Podcasts Let Homeless Vets, Others Record Their StoriesPublished: January 14, 2011
Podcasts on topics as varied as homeless veterans, the experience of a butler from south central Los Angeles and how two young men grew up just blocks apart only to achieve different destinies become tools in the classroom of Communication Studies’ Aaron Cargile.
“Every semester my students in intercultural studies go out into the community with the goal of collecting underrepresented voices,” said Cargile, who joined the university in 1996. “We have all kinds of compelling, interesting stories.” The podcasts appear on the university’s iTunes website and Cargile’s own site.
One of the strengths of Cargile’s class is its location next door to the Long Beach Veterans Affairs medical center.
“We’re right next to the VA, yet our students don’t have that much contact with the veteran experience,” he explained. “A student podcast had been posted for a year when, in December 2010, I received a phone call from a campus veteran wanting to thank the students who produced it. It was important to him that other students took the time to listen to and then disseminate some veteran voices. The students, June Kaewsith and Jennifer Orellana, were more than glad to play a role in fostering dialogue and community.“
“The podcasts have been collected on the university website for several years,” said Cargile. “My goal is to have our students understand culture as tension. It is not one thing or another. There are always complicated decisions and almost always a struggle. The podcast that sticks with me was about two young men who grew up in the same neighborhood but ended up with one in and out of prison and the other graduating with a master’s degree from UCLA. In the podcast, they talk about their different experiences. The young man who attended UCLA explained how his parents kept him out of his own neighborhood as much as they could, yet there was a life literally down the block that he did not know about. Another student created a podcast about Rossmoor and its proposal for cityhood. When she talked to residents about what cityhood meant to them, she discovered underlying racial issues.”
As important as learning research skills are to graduate students, technological sophistication is fast becoming important, too. “I train my students in technology before I issue them with voice recorders,” he explained. “We edit the podcasts on Apple software and I want to thank the College of Education for opening their lab to us.”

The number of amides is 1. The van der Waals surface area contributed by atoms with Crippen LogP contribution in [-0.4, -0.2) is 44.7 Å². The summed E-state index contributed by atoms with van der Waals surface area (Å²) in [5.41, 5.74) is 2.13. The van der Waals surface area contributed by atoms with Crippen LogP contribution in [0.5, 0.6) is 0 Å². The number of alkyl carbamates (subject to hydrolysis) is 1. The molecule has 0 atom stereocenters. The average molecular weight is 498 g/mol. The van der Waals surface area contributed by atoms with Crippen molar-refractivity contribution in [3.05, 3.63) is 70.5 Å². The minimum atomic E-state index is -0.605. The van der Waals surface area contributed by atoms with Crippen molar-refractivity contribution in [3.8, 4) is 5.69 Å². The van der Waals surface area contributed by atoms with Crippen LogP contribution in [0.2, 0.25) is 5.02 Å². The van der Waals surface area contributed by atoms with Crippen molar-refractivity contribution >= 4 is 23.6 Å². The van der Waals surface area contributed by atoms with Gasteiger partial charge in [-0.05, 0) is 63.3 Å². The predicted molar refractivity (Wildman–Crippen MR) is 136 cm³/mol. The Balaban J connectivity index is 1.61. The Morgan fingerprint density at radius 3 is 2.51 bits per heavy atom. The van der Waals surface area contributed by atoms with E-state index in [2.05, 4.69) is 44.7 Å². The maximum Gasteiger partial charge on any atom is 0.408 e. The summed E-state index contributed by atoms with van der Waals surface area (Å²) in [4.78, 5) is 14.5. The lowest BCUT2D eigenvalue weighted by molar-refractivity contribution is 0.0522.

Cargile believes new media technology is especially useful in creating an ongoing community. “The idea is to use podcasts to create a space where people can share their stories,” he said. “For example, it is one way to disseminate information about the ongoing struggle against racism. When we tried to create an e-community years ago using e-mails, it was hard to maintain. So I invited those participants to join a Facebook group called Intercultural Allies, founded in order to promote support and understanding of cultural variability.”
Cargile created the Facebook page in anticipation of his first sabbatical which, if approved, would begin next spring spring. “My goal is to write a freely available intercultural e-textbook,” he said. “I want to take our curriculum and put it together in such a way that it could be adapted to new technologies. There is a lot that CSULB could offer students worldwide. This new media technology allows faculty members to link directly with their students. Facebook users could link directly to an e-textbook.”
Even today’s media-savvy students can be overawed by modern technology. “For some students, producing a podcast can mean a lot of handholding,” he said. “Plus, after being on campus 14 years, I find that students not only have technological misunderstandings but cultural ones. If you make cultural references to today’s students, the references had better not be more than a few years old or you’ll need to explain. In education, you have to keep up with headlines as well as the technology.”
Cargile also taps into classroom technology such as Apple’s Keynote presentation software to deliver his lecture on the persistence of social inequity titled “Race in the U.S.: How Far We Have Come and How Far We Have to Go.” Cargile travels the country with technology in hand to explain how the problems of race are still with us.
“The idea behind the lecture is that we are familiar with racial progress over the last 45 years in the U.S., especially in light of the election of President Obama. But what many in the mainstream do not understand is our lack of progress in many areas,” he said. “For example, research indicates that the U.S. prison system creates second-class citizenship based on race. But facts are not the key to understanding; the key is to present the facts as a story with the help of technology. It’s one thing to talk about the racial disparities, it’s another thing to see the photos of all these men exonerated based on DNA evidence while listening to Bruce Springsteen’s ’41 Shots’.”
Cargile is pleased to perform his research in Long Beach. “It makes a difference knowing that as many of our students at CSULB can relate to the stories they hear,” he said. “They often have experience outside the dominant culture and they know there is more than one way to look at things.”
Cargile earned his bachelor’s at UC Santa Barbara in 1990, his master’s at Purdue in 1992 and his Ph.D. at UC Santa Barbara in 1996.
Cargile encourages other CSULB faculty members to learn more about classroom technology. “I want other faculty members to understand they don’t need to know everything about technology in order to use it,” she said. “When it comes to media technology, I’m as much a student as anybody. My advice to CSULB faculty members is when you have an idea about using technology, have the courage to make mistakes and go for it!”